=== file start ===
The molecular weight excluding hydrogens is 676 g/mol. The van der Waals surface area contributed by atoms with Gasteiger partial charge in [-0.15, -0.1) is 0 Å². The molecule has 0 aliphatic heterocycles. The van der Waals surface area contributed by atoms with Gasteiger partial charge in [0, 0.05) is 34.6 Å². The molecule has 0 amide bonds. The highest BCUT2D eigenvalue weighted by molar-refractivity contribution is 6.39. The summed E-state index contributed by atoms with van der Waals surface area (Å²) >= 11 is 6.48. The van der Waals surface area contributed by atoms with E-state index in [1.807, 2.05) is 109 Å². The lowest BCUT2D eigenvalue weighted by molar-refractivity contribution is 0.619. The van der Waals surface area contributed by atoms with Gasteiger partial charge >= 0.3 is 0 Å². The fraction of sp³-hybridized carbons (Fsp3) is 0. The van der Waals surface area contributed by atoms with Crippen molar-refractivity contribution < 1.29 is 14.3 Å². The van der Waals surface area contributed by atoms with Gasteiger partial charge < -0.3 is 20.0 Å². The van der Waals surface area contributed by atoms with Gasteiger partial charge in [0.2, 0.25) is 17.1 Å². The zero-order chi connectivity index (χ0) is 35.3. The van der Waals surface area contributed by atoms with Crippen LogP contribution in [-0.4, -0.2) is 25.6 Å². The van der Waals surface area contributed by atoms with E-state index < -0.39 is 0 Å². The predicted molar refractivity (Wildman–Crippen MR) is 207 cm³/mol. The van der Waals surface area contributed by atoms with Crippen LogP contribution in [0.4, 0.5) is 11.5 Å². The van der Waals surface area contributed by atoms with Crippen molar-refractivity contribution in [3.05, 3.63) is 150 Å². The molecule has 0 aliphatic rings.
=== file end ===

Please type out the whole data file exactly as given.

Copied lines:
The molecular weight excluding hydrogens is 676 g/mol. The van der Waals surface area contributed by atoms with Gasteiger partial charge in [-0.15, -0.1) is 0 Å². The molecule has 0 aliphatic heterocycles. The van der Waals surface area contributed by atoms with Gasteiger partial charge in [0, 0.05) is 34.6 Å². The molecule has 0 amide bonds. The highest BCUT2D eigenvalue weighted by molar-refractivity contribution is 6.39. The summed E-state index contributed by atoms with van der Waals surface area (Å²) >= 11 is 6.48. The van der Waals surface area contributed by atoms with E-state index in [1.807, 2.05) is 109 Å². The lowest BCUT2D eigenvalue weighted by molar-refractivity contribution is 0.619. The van der Waals surface area contributed by atoms with Gasteiger partial charge >= 0.3 is 0 Å². The fraction of sp³-hybridized carbons (Fsp3) is 0. The van der Waals surface area contributed by atoms with Crippen molar-refractivity contribution < 1.29 is 14.3 Å². The van der Waals surface area contributed by atoms with Gasteiger partial charge < -0.3 is 20.0 Å². The van der Waals surface area contributed by atoms with Gasteiger partial charge in [0.2, 0.25) is 17.1 Å². The zero-order chi connectivity index (χ0) is 35.3. The van der Waals surface area contributed by atoms with Crippen LogP contribution in [-0.4, -0.2) is 25.6 Å². The van der Waals surface area contributed by atoms with E-state index < -0.39 is 0 Å². The predicted molar refractivity (Wildman–Crippen MR) is 207 cm³/mol. The van der Waals surface area contributed by atoms with Crippen LogP contribution in [0.4, 0.5) is 11.5 Å². The van der Waals surface area contributed by atoms with Crippen molar-refractivity contribution in [3.05, 3.63) is 150 Å². The molecule has 0 aliphatic rings.